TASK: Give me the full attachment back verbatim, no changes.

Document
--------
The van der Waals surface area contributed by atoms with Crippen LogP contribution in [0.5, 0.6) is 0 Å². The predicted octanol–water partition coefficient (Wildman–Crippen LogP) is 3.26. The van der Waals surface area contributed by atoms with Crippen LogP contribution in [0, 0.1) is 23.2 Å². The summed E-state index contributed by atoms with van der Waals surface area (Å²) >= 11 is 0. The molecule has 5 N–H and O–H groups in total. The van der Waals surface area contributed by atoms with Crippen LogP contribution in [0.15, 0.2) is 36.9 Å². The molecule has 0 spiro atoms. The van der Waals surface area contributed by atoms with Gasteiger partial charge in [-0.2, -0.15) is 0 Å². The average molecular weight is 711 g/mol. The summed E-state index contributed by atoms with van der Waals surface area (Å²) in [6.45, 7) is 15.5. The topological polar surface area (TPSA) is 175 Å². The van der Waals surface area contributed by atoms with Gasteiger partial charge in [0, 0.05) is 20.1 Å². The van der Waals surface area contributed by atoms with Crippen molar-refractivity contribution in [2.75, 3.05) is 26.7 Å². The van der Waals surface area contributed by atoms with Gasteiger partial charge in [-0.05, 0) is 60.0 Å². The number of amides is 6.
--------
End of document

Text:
The van der Waals surface area contributed by atoms with Crippen LogP contribution in [0.5, 0.6) is 0 Å². The predicted octanol–water partition coefficient (Wildman–Crippen LogP) is 3.26. The van der Waals surface area contributed by atoms with Crippen LogP contribution in [0, 0.1) is 23.2 Å². The summed E-state index contributed by atoms with van der Waals surface area (Å²) >= 11 is 0. The molecule has 5 N–H and O–H groups in total. The van der Waals surface area contributed by atoms with Crippen LogP contribution in [0.15, 0.2) is 36.9 Å². The molecule has 0 spiro atoms. The van der Waals surface area contributed by atoms with Gasteiger partial charge in [-0.2, -0.15) is 0 Å². The average molecular weight is 711 g/mol. The summed E-state index contributed by atoms with van der Waals surface area (Å²) in [6.45, 7) is 15.5. The topological polar surface area (TPSA) is 175 Å². The van der Waals surface area contributed by atoms with Gasteiger partial charge in [0, 0.05) is 20.1 Å². The van der Waals surface area contributed by atoms with Crippen molar-refractivity contribution in [2.75, 3.05) is 26.7 Å². The van der Waals surface area contributed by atoms with Gasteiger partial charge in [-0.05, 0) is 60.0 Å². The number of amides is 6.